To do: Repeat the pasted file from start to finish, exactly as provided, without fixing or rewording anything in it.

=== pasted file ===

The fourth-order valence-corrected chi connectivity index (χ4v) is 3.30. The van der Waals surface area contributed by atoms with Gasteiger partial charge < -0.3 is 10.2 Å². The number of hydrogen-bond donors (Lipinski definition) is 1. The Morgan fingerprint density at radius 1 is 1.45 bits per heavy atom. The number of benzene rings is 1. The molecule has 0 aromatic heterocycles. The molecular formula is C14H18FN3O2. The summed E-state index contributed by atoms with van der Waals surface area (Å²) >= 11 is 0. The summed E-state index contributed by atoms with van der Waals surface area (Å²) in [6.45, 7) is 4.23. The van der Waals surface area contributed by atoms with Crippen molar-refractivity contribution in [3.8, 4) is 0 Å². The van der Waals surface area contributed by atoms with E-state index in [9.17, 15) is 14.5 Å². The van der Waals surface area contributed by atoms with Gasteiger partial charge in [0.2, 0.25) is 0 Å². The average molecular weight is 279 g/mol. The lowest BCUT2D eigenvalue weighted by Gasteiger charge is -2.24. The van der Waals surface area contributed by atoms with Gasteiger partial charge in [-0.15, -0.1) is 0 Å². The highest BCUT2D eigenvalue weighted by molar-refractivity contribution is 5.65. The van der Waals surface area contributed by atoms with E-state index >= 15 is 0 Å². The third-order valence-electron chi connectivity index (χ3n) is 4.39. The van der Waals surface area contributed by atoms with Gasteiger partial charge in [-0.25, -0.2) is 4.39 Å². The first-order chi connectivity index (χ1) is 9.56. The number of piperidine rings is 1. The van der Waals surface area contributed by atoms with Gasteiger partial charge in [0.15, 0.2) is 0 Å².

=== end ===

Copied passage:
The fourth-order valence-corrected chi connectivity index (χ4v) is 3.30. The van der Waals surface area contributed by atoms with Gasteiger partial charge < -0.3 is 10.2 Å². The number of hydrogen-bond donors (Lipinski definition) is 1. The Morgan fingerprint density at radius 1 is 1.45 bits per heavy atom. The number of benzene rings is 1. The molecule has 0 aromatic heterocycles. The molecular formula is C14H18FN3O2. The summed E-state index contributed by atoms with van der Waals surface area (Å²) >= 11 is 0. The summed E-state index contributed by atoms with van der Waals surface area (Å²) in [6.45, 7) is 4.23. The van der Waals surface area contributed by atoms with Crippen molar-refractivity contribution in [3.8, 4) is 0 Å². The van der Waals surface area contributed by atoms with E-state index in [9.17, 15) is 14.5 Å². The van der Waals surface area contributed by atoms with Gasteiger partial charge in [0.2, 0.25) is 0 Å². The average molecular weight is 279 g/mol. The lowest BCUT2D eigenvalue weighted by Gasteiger charge is -2.24. The van der Waals surface area contributed by atoms with Gasteiger partial charge in [-0.15, -0.1) is 0 Å². The highest BCUT2D eigenvalue weighted by molar-refractivity contribution is 5.65. The van der Waals surface area contributed by atoms with E-state index >= 15 is 0 Å². The third-order valence-electron chi connectivity index (χ3n) is 4.39. The van der Waals surface area contributed by atoms with Gasteiger partial charge in [-0.25, -0.2) is 4.39 Å². The first-order chi connectivity index (χ1) is 9.56. The number of piperidine rings is 1. The van der Waals surface area contributed by atoms with Gasteiger partial charge in [0.15, 0.2) is 0 Å².